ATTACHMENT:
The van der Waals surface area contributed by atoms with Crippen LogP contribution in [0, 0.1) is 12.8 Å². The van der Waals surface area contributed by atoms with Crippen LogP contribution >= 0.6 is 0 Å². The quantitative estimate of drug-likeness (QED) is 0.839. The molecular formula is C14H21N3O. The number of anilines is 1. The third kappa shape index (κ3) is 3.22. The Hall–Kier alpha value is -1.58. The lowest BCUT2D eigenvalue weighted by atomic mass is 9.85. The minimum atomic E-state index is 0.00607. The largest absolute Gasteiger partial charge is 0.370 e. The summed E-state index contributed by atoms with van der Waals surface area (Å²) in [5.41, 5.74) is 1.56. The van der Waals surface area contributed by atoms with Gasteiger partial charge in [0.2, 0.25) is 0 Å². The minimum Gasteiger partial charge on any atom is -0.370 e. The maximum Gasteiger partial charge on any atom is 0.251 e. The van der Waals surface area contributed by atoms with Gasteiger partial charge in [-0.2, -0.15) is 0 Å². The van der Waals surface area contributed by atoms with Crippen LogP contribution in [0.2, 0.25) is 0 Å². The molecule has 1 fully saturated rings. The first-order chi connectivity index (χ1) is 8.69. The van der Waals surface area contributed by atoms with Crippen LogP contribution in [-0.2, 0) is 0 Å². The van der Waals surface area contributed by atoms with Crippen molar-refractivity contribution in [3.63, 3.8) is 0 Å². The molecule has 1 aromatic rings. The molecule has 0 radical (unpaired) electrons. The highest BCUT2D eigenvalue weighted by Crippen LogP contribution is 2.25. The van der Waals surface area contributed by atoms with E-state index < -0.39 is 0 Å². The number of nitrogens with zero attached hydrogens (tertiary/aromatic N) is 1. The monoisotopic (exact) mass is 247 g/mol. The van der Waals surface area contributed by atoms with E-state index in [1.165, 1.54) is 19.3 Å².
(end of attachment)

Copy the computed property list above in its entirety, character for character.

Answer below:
The van der Waals surface area contributed by atoms with Crippen LogP contribution in [0, 0.1) is 12.8 Å². The van der Waals surface area contributed by atoms with Crippen LogP contribution >= 0.6 is 0 Å². The quantitative estimate of drug-likeness (QED) is 0.839. The molecular formula is C14H21N3O. The number of anilines is 1. The third kappa shape index (κ3) is 3.22. The Hall–Kier alpha value is -1.58. The lowest BCUT2D eigenvalue weighted by atomic mass is 9.85. The minimum atomic E-state index is 0.00607. The largest absolute Gasteiger partial charge is 0.370 e. The summed E-state index contributed by atoms with van der Waals surface area (Å²) in [5.41, 5.74) is 1.56. The van der Waals surface area contributed by atoms with Gasteiger partial charge in [0.2, 0.25) is 0 Å². The minimum Gasteiger partial charge on any atom is -0.370 e. The maximum Gasteiger partial charge on any atom is 0.251 e. The van der Waals surface area contributed by atoms with Gasteiger partial charge in [-0.2, -0.15) is 0 Å². The van der Waals surface area contributed by atoms with Crippen LogP contribution in [0.2, 0.25) is 0 Å². The molecule has 1 fully saturated rings. The first-order chi connectivity index (χ1) is 8.69. The van der Waals surface area contributed by atoms with Crippen LogP contribution in [-0.2, 0) is 0 Å². The van der Waals surface area contributed by atoms with Crippen molar-refractivity contribution in [3.63, 3.8) is 0 Å². The molecule has 1 aromatic rings. The molecule has 0 radical (unpaired) electrons. The highest BCUT2D eigenvalue weighted by Crippen LogP contribution is 2.25. The van der Waals surface area contributed by atoms with E-state index < -0.39 is 0 Å². The number of nitrogens with zero attached hydrogens (tertiary/aromatic N) is 1. The monoisotopic (exact) mass is 247 g/mol. The van der Waals surface area contributed by atoms with E-state index in [1.165, 1.54) is 19.3 Å².